I would like to know too, anyone? I've been trying to do orchids forever!! Thanks
Well....you pretty much need the cutters specifically for a cattleya and orchid veiners. Having an orchid throat former makes it easier to get the open and curve shape. I don't know where to get these because the ones that I have were made for a lady from South Africa and I don't think she can get them anymore. Making the center (anther) is not hard, but it needs to be made first and allowed to dry.
If you can find a book on orchids, it will probably have all of the parts totally broken down so that you can see how they should look from several angles.
The coloring appears to have been done after the petals and sepals have dried. These are almost always wired. The lip (throat) is attached to the anther (center) and the petals and sepals are taped to that.
The dots are probably powdered food color mixed with some sort of alcohol like vodka. Airbrush colors work really well for this. To keep the dots small, use either a very, very small paint brush or a toothpick that has barely been dipped in the color.
The cattleya does not have a calyx. It attaches directly to the stem.
Sorry I couldn't be any more help.
the jem cutters are good and include a column press for the centre. they com from S Africa, I believe they ship, but many online stores may carry them too. you'll need a veiner too, either and orchid one or you can use a poppy veiner too.
That's a cymbidium orchid. You can find instructions for these in both Scott Clark Woolley's book and orchid dvd, and Alan Dunn's book on orchids.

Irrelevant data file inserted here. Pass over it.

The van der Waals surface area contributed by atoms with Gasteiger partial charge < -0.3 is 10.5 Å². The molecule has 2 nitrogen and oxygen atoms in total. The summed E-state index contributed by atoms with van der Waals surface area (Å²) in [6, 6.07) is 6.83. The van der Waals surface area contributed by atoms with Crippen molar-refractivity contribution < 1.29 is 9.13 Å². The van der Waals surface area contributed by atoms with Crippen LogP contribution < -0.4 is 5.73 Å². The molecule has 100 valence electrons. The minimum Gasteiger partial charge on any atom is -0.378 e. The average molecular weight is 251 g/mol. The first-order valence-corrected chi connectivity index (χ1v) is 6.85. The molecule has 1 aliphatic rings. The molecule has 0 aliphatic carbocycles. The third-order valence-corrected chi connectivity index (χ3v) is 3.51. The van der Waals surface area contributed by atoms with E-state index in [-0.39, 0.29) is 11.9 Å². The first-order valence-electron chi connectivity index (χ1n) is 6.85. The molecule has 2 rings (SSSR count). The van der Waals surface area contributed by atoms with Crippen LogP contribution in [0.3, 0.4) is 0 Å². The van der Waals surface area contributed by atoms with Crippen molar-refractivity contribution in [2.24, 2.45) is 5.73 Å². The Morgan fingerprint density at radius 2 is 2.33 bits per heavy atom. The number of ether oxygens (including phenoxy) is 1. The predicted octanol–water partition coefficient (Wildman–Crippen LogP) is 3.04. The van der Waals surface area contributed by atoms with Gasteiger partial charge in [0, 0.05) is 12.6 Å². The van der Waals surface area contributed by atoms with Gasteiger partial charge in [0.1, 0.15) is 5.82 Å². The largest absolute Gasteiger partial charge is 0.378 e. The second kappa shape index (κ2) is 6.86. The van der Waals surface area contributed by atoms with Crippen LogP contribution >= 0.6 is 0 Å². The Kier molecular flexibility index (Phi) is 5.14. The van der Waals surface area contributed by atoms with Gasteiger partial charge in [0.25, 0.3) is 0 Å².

The one pictured looks like one you would get using Scott's cutters and veiners, and probably his technique.
I bought the cutters from Global and made my own mold for the center by taking apart a plastic cymbidium and modeling plastique. I used a veiner from another orchid I had that I purchased from Scott Clark Woolley and used the templates out of Alan Dunn's orchid book. In his book he suggests making your own mold using a real cymbidium but I couldnt find one locally. So thats why I decided to use the fake orchid instead.
I think mine came out pretty realistic. Oh, and just a note, when you buy the cutters from Scott, they do not come with directions. You have to purchase a very expensive dvd he sells to get it. But he gives you a dvd with a "preview" of what the video intales so you can see a little bit how its done.
. . . this may be of some help to someone (not exactly what you are looking for ?) . . . http://www.earlcraftncake.com/index.php?main_page=product_info&cPath=25&products_id=623